Got a couple of hours to kill? Got a list of unplayed games you’ve been meaning to get around to? 1ST2H reports on the first two hours spent playing a new game.
Developer / Publisher: Tequila Works / Grey Box & Six Foot
Platform played / Year released: PC / 2017
Oh wow. Oh boy, oh boy, oh boy, oh boy, oh wow. I’ve not had a game hit me like this one did in a long time. It had me smiling, appreciating the vistas in front of me; it had me cringing at the height of drops below me; it utterly entranced me with the musical score. It engaged my imagination as it evoked a sense of wonder and curiosity, and it made me think as I tried to solve the many puzzles in front of me.
Rime is a single player adventure/puzzle platform game, built-in the Unreal engine. You control a young boy through a mysterious and partially ruined island, solving puzzles and exploring as you seek to further unlock the story of why you are here – and what ‘here’ actually is. Or once was.
There is no written narrative to get you going, and no voice acting beyond the humming and shouting you can make your character perform. The story unfolds via visual clues on walls or other revealed imagery. Controls (either via keyboard and mouse or controller) are kept beautifully simple: run, jump, duck/roll, climb, swim, manipulate object and shout at object. That’s roughly it, but is more than enough to resolve challenges as you work out how to get from where you are to where you want to be.
The game is apparently split into five large levels, and in the two hours of game time I just about cleared the first level (I then played on into the second at the expense of sleep – but this piece is still only about the first two hours). You are guided in a relatively linear format from puzzle to puzzle by a spirit-like fox that you befriend, and can either go straight to each new puzzle – usually a manipulation of the island and its buildings to open an access route – or you can root around for a while, seeking to find hidden trinkets.
Rime is a beautiful game. It is cel-shaded to great effect, giving the game a cartoon-like feel. The island is a gorgeous tumble of hills, outcrops, shore and ruining buildings, with something of a Mediterranean/Greek feel to the first level. The developer, Tequila Works, are based in Madrid; which isn’t likely to be a co-incidence. The score is just beautiful, and while I couldn’t place most of the inspirations behind it, I definitely felt some of the Ghibli wonder and emotion in there. The music give an ethereal and mournful, yet hopeful, feeling to those first few hours of play. Just check out the launch trailer for a feel of this amazing music. I just can’t explain it well enough myself:
The game is lit so well, too. As you explore, a day and night cycle gently rotate overhead, giving the game warm days, cool nights and those lovely time-between-times of dawn and dusk. The star field at night will make you pause in wonder at least once. Probably more than once.
Not knowing anything about Rime before playing it almost felt, as I came to the close of the first level, that perhaps this was a short game in which the replay value was finding the hidden trinkets. The story seemed to be coming to reveal, and the building crescendo had me running happily towards it. But I’m glad that it quickly showed me that oh no, there is a lot more to do. I think that may have been the intention, getting the player in harmony with the hopeful excitement of their character. The transition into level two perfectly pierces the forlorn tranquillity of the first level, revealing that there is definitely a lot more to go.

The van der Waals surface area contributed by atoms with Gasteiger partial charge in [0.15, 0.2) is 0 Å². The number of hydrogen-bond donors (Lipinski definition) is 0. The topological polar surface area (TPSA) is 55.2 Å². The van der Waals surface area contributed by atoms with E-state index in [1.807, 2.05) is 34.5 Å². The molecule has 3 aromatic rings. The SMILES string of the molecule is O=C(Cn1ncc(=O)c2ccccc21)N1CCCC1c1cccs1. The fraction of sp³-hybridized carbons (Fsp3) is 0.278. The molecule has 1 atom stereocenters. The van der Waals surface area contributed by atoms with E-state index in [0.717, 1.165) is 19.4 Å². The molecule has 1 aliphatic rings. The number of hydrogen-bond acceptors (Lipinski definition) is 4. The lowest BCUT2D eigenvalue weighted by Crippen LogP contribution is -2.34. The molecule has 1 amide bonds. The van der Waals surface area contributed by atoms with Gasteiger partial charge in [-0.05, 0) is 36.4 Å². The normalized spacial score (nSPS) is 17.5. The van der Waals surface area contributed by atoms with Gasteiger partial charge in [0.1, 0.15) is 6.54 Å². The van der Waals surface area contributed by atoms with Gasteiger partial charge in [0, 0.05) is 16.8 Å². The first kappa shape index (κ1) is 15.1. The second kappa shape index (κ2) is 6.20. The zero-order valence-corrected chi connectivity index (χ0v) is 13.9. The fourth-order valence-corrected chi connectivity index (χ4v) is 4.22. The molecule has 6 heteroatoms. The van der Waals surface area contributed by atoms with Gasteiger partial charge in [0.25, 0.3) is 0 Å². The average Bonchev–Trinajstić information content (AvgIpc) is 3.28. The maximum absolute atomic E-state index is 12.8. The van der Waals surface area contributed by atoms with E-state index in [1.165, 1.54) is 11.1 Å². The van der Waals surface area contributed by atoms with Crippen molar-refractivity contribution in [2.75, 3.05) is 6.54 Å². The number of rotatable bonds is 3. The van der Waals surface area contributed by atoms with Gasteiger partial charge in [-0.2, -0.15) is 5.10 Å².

Throughout the first level the fox is a welcome companion that shows up periodically, yipping from vantage points to give you a clue about where to go next. But there are also other characters that inhabit the island, including a red-cloaked figure that you spot silently watching you from afar, sometimes. It must significant, as you own character has a ragged scruff of a red cloak, too – clearly important by the way it contracts with the rest of the game’s colours.
There are other observers, ones who seem to watch you with great interest from the shadows. They reminded me of Ghibli’s Kodama, the tree spirits. Though they a little more sinister looking, shrouded as they are in black, and seeming to hiss and mutter as you pass. But they seem to just be observers, for now. The trailers show a mechanical ally can be found in a later level.
Adding to the natural and uninhabited feel of the island, it is populated with a lot of little creatures that run around as you explore. There are birds, boars, [small furry things that I couldn’t identify], fish, starfish, and – my favourite – little geckos that scruffy along walls. They are co cute. Totes adorbs.
The first level of Rime can definitely be completed in less than two hours. Two puzzled shamefully stumped me for much longer than they should have, especially when the solution – when I finally worked it out – was just so obvious. Sometimes, I would advise, it is better not to over think the puzzle, and just do what it looks like you are supposed to try, even though it clearly wont work. Because sometimes it does. The island of this game, you have to keep in mind, is a somewhat magical place.
I played hard-to get with Rime, only picking it up when it showed up in a Steam sale (I love adding stuff to my Steam Wishlist and then patiently waiting). At time of writing, it retails at £29.99 on Steam, and on Amazon it is £23.79 for PS4, £13.30 for Xbox One and £20.14 for Switch. Looking around a bit on price is definitely something to explore as it is hugely varied, and you’re in a good position if you have multiple platforms you could elect to buy it on.
The game was well received, won awards for its music, and is great to play.